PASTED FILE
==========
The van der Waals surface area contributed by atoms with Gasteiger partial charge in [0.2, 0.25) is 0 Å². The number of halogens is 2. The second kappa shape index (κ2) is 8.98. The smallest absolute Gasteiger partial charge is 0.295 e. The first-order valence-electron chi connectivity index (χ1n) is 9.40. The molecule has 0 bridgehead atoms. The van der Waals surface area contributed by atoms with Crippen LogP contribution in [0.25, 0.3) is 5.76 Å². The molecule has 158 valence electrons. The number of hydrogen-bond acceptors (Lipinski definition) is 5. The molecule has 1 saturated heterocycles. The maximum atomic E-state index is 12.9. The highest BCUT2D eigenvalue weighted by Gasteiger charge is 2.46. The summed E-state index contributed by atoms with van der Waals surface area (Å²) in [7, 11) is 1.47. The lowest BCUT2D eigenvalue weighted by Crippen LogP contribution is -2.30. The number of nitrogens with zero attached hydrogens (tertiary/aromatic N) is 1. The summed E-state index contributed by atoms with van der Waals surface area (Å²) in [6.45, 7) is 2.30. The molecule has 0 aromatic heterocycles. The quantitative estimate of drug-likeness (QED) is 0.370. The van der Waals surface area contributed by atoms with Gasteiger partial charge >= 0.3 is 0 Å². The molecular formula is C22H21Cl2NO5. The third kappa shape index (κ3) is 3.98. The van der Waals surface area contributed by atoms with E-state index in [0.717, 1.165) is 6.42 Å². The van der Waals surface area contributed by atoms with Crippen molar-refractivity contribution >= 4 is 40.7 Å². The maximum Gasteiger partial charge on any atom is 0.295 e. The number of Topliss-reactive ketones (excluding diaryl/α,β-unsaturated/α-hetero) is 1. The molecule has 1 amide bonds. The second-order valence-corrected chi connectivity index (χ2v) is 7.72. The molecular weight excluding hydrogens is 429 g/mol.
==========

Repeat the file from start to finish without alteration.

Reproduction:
The van der Waals surface area contributed by atoms with Gasteiger partial charge in [0.2, 0.25) is 0 Å². The number of halogens is 2. The second kappa shape index (κ2) is 8.98. The smallest absolute Gasteiger partial charge is 0.295 e. The first-order valence-electron chi connectivity index (χ1n) is 9.40. The molecule has 0 bridgehead atoms. The van der Waals surface area contributed by atoms with Crippen LogP contribution in [0.25, 0.3) is 5.76 Å². The molecule has 158 valence electrons. The number of hydrogen-bond acceptors (Lipinski definition) is 5. The molecule has 1 saturated heterocycles. The maximum atomic E-state index is 12.9. The highest BCUT2D eigenvalue weighted by Gasteiger charge is 2.46. The summed E-state index contributed by atoms with van der Waals surface area (Å²) in [7, 11) is 1.47. The lowest BCUT2D eigenvalue weighted by Crippen LogP contribution is -2.30. The number of nitrogens with zero attached hydrogens (tertiary/aromatic N) is 1. The summed E-state index contributed by atoms with van der Waals surface area (Å²) in [6.45, 7) is 2.30. The molecule has 0 aromatic heterocycles. The quantitative estimate of drug-likeness (QED) is 0.370. The van der Waals surface area contributed by atoms with Gasteiger partial charge >= 0.3 is 0 Å². The molecular formula is C22H21Cl2NO5. The third kappa shape index (κ3) is 3.98. The van der Waals surface area contributed by atoms with E-state index in [0.717, 1.165) is 6.42 Å². The van der Waals surface area contributed by atoms with Crippen molar-refractivity contribution >= 4 is 40.7 Å². The maximum Gasteiger partial charge on any atom is 0.295 e. The number of Topliss-reactive ketones (excluding diaryl/α,β-unsaturated/α-hetero) is 1. The molecule has 1 amide bonds. The second-order valence-corrected chi connectivity index (χ2v) is 7.72. The molecular weight excluding hydrogens is 429 g/mol.